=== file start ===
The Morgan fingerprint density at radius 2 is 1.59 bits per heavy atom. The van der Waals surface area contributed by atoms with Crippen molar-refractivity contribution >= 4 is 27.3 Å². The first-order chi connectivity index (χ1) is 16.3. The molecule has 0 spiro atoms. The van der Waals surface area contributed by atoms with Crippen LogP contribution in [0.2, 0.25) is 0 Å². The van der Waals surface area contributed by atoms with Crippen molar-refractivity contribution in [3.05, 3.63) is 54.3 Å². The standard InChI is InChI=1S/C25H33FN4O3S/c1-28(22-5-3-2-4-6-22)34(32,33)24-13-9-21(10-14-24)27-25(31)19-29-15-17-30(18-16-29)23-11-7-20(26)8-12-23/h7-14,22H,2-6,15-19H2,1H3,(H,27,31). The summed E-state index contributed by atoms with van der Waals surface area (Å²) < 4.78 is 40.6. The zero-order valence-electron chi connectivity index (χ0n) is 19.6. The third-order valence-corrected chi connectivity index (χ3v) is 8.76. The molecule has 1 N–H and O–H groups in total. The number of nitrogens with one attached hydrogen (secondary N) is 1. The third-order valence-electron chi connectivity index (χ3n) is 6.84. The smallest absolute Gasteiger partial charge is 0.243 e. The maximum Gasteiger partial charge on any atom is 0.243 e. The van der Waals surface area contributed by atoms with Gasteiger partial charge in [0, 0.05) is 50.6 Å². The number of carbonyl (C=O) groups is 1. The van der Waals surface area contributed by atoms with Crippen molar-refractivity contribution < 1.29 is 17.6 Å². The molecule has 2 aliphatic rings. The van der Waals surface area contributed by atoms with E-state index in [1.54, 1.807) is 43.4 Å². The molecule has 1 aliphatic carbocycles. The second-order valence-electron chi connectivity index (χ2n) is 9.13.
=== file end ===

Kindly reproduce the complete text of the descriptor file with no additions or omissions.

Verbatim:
The Morgan fingerprint density at radius 2 is 1.59 bits per heavy atom. The van der Waals surface area contributed by atoms with Crippen molar-refractivity contribution >= 4 is 27.3 Å². The first-order chi connectivity index (χ1) is 16.3. The molecule has 0 spiro atoms. The van der Waals surface area contributed by atoms with Crippen LogP contribution in [0.2, 0.25) is 0 Å². The van der Waals surface area contributed by atoms with Crippen molar-refractivity contribution in [3.05, 3.63) is 54.3 Å². The standard InChI is InChI=1S/C25H33FN4O3S/c1-28(22-5-3-2-4-6-22)34(32,33)24-13-9-21(10-14-24)27-25(31)19-29-15-17-30(18-16-29)23-11-7-20(26)8-12-23/h7-14,22H,2-6,15-19H2,1H3,(H,27,31). The summed E-state index contributed by atoms with van der Waals surface area (Å²) < 4.78 is 40.6. The zero-order valence-electron chi connectivity index (χ0n) is 19.6. The third-order valence-corrected chi connectivity index (χ3v) is 8.76. The molecule has 1 N–H and O–H groups in total. The number of nitrogens with one attached hydrogen (secondary N) is 1. The third-order valence-electron chi connectivity index (χ3n) is 6.84. The smallest absolute Gasteiger partial charge is 0.243 e. The maximum Gasteiger partial charge on any atom is 0.243 e. The van der Waals surface area contributed by atoms with Gasteiger partial charge in [0, 0.05) is 50.6 Å². The number of carbonyl (C=O) groups is 1. The van der Waals surface area contributed by atoms with Crippen molar-refractivity contribution < 1.29 is 17.6 Å². The molecule has 2 aliphatic rings. The van der Waals surface area contributed by atoms with E-state index in [1.54, 1.807) is 43.4 Å². The molecule has 1 aliphatic carbocycles. The second-order valence-electron chi connectivity index (χ2n) is 9.13.